Civil War Posters
The words seem to jump from the faded paper: “100 Colored Men Wanted for Substitutes!” “Come in and Prevent the ‘Draft’!” “Enlist Now and Get Your $100 Bounty! Don’t Wait to Be Drafted and Lose Your Bounty!” “The Draft is Inevitable! It Can’t Be Shirked!” These are examples of phrases from Civil War recruitment posters, fascinating examples of advertising that also offer a window into the history of military recruitment and enrollment during the Civil War period.
Recruitment and enrollment posters were the primary means of advertisement for enlistment officers during the Civil War era. In the cities and towns of the North, in particular, posters were used to entice men to enlist – usually offering cash bonuses (or bounties, as they were known then) for signing up.
These bounties varied wildly from both state to state and from regiment to regiment. They also varied according to the enlistee’s marital status or race. Below is an example of a poster from New Jersey that entices recruits with an offer of a large bounty:
While the offer of a monetary bonus was often used to lure men into service, many of the posters also employed the time-honored tradition of appealing to the patriotic feelings of those who were needed for service. In the poster below, the Rhode Island regiment in question uses phrases such as “the Union Must and Shall Be Preserved!” and “the Constitution Must Be Maintained” to invoke patriotism, capping it with an incendiary “Rebels Swarming the Potomac!”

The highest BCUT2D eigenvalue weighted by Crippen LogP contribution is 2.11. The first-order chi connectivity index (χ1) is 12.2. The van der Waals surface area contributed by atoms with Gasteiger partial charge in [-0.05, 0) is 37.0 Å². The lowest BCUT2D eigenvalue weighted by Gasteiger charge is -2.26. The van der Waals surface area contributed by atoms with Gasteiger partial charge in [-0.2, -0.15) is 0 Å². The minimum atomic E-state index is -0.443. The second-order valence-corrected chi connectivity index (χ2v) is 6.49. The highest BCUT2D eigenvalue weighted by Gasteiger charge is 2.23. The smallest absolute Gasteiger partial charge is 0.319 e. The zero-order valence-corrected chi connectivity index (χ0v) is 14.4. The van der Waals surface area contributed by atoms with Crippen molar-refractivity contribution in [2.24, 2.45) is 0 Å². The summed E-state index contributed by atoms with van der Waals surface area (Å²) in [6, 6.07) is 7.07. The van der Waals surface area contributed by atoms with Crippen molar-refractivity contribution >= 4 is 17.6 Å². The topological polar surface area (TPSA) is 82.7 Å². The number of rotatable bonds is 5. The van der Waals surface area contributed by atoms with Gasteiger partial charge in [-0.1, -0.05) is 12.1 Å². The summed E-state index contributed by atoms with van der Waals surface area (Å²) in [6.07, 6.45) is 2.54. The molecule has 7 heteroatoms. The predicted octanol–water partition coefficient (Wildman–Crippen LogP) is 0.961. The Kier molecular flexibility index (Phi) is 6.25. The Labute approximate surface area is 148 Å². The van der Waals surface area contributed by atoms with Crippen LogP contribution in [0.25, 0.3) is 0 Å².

However, by the midpoint of the war, even offers of bounties and appeals to patriotism could not sustain the numbers of enlistees needed for the continued war effort, and a draft was instituted by both the U.S. and the Confederacy in order to man their respective armies. The tone of recruitment posters changed, as well. In the example below, towns in New Jersey warn of a draft that will be held to fill the enlistment quotas:
Substitutes were often recent immigrants to the U.S., but even before these new citizens were paid privately to serve, they were recruited, as evidenced by the Garibaldi Guard poster below, which appealed to Italian, French, and German immigrants to support their newly-adopted country:
Recruitment posters from the Civil War era offer a fascinating alternate history of the military recruitment process and a window into the changing nature of the war as it continued on. All the posters featured here were accessed at the American Memory Project on the Library of Congress’ webpage.